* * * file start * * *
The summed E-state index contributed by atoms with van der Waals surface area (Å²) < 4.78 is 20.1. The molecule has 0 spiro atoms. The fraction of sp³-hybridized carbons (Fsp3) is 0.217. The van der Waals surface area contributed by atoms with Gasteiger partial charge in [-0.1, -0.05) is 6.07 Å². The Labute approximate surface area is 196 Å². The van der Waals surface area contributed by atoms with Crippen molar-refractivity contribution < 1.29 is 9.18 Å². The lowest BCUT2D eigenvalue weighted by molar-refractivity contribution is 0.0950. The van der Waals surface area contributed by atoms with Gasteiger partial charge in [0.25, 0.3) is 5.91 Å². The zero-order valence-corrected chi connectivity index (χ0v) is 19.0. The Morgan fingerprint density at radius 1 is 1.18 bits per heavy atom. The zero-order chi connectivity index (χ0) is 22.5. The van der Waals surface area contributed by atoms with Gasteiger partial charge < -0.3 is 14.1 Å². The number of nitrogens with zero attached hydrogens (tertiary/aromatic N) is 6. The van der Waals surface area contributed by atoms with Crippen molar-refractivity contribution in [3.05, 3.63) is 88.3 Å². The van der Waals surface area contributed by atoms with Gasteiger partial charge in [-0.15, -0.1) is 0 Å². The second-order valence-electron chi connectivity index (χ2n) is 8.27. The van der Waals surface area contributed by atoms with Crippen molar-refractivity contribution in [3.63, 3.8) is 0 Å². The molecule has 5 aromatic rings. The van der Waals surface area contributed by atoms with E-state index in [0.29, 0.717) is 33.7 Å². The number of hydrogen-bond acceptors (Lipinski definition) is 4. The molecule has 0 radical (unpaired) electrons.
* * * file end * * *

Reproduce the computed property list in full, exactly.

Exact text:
The summed E-state index contributed by atoms with van der Waals surface area (Å²) < 4.78 is 20.1. The molecule has 0 spiro atoms. The fraction of sp³-hybridized carbons (Fsp3) is 0.217. The van der Waals surface area contributed by atoms with Gasteiger partial charge in [-0.1, -0.05) is 6.07 Å². The Labute approximate surface area is 196 Å². The van der Waals surface area contributed by atoms with Crippen molar-refractivity contribution < 1.29 is 9.18 Å². The lowest BCUT2D eigenvalue weighted by molar-refractivity contribution is 0.0950. The van der Waals surface area contributed by atoms with Gasteiger partial charge in [0.25, 0.3) is 5.91 Å². The zero-order valence-corrected chi connectivity index (χ0v) is 19.0. The Morgan fingerprint density at radius 1 is 1.18 bits per heavy atom. The zero-order chi connectivity index (χ0) is 22.5. The van der Waals surface area contributed by atoms with Gasteiger partial charge < -0.3 is 14.1 Å². The number of nitrogens with zero attached hydrogens (tertiary/aromatic N) is 6. The van der Waals surface area contributed by atoms with Crippen molar-refractivity contribution in [3.05, 3.63) is 88.3 Å². The van der Waals surface area contributed by atoms with Gasteiger partial charge in [-0.15, -0.1) is 0 Å². The second-order valence-electron chi connectivity index (χ2n) is 8.27. The van der Waals surface area contributed by atoms with Crippen molar-refractivity contribution in [3.63, 3.8) is 0 Å². The molecule has 5 aromatic rings. The van der Waals surface area contributed by atoms with E-state index in [0.29, 0.717) is 33.7 Å². The number of hydrogen-bond acceptors (Lipinski definition) is 4. The molecule has 0 radical (unpaired) electrons.